Chevy Chase DC
Not to Be Confused With the Other Chevy Chase
Cleveland Park
Coming Back After A Rough Year
Columbia Heights
DC’s Most Diverse Neighborhood, But For How Long?
An Island of Serenity East of the Park
Dupont Circle
The Best of DC (For a Price)
Foggy Bottom & West End
Where the Institutional Meets the International
Forest Hills
Ambassadors and Adventurous Architecture
Foxhall Village
350 Homes Just West of Georgetown
Friendship Heights
A Shopping Mecca With a Few Places to Live
History, Hoyas and H&M
Glover Park
One of DC’s Preppier and More Family-Friendly Neighborhoods
A Posh View From Embassy Row
LeDroit Park
A Quiet Enclave in the Middle of the City
Logan Circle
Trendy Now, But Not By Accident
Mount Pleasant
Sought-After Homes Surround Main Street in Transition
Mount Vernon Triangle
From Seedy to Sought-After
The Long, Skinny Neighborhood at the City’s Northwest Edge
Park View
It’s Not Petworth
Penn Quarter/Chinatown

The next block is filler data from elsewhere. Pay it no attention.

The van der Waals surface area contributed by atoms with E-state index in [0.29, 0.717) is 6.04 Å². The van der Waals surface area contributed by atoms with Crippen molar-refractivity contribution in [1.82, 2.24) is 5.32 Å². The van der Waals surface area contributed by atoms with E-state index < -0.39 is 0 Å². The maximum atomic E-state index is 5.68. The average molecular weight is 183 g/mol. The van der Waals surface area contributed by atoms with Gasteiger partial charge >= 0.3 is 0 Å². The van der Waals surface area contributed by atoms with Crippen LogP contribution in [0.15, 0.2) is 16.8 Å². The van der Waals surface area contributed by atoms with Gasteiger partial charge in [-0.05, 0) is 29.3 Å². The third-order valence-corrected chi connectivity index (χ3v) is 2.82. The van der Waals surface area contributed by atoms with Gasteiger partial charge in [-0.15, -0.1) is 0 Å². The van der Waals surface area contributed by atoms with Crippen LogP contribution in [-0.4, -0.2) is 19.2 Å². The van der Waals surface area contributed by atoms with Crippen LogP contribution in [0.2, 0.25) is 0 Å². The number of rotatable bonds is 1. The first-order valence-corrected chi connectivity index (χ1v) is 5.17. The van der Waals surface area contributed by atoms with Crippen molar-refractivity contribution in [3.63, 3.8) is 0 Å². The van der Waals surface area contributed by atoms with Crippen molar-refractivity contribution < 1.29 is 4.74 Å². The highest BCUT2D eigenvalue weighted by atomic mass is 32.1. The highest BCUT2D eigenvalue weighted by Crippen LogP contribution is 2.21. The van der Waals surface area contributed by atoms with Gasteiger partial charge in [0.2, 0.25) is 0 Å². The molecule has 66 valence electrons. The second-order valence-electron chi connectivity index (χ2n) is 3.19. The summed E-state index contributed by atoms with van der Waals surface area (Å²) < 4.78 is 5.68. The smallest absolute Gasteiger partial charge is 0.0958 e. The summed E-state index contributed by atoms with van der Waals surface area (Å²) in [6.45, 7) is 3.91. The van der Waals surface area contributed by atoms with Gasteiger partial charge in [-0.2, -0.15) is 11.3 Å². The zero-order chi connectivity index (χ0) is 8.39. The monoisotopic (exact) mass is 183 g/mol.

DC’s Go-Go-Go Neighborhood
Getting a Vibrancy of Its Own
The Duke’s Former Stomping Ground
Shepherd Park
DC’s Garden of Diversity
Spring Valley
A Suburb With a DC Zip Code
Not To Be Confused With Takoma Park
Not Quite Like Its Neighbors
U Street Corridor
The Difference a Decade Makes
Woodley Park
Deceptively Residential
Adams Morgan
No Longer DC’s Hippest Neighborhood, But Still Loved by Residents

See more Northwest DC »

Southwest DC

The little quadrant that could

Southwest Waterfront
A Neighborhood Where A Change Is Gonna Come

See more Southwest DC »

Northeast DC

Profiles of 10 neighborhoods in NE

New Development Could Shake Up Pastoral Peace
A Little Bit of Country Just Inside the District’s Borders
Not to Be Confused With Bloomingdale
Fort Totten
Five Years Could Make a Big Difference
H Street
A Place To Party, and To Settle Down
The Northeast Neighborhood That Few Know About
Michigan Park
A Newsletter-On-Your-Doorstep Community
Evolving from a Brand to a Neighborhood
Ripe for Investment Right About Now
The Difference 5 Years Makes
Big Houses, A Dusty Commercial Strip and Potential

See more Northeast DC »

Southeast DC

6 neighborhoods from Capitol Hill to East of the River

Capitol Riverfront
Still Growing
Hill East
Capitol Hill’s Lesser Known Neighbor
Congress Heights
Gradually Rising
Notable for Its Neighborliness
Historic Anacostia
Future Promise Breeds Cautious Optimism
Eastern Market
A More European Way of Living

See more Southeast DC »

Upcoming Seminars ▾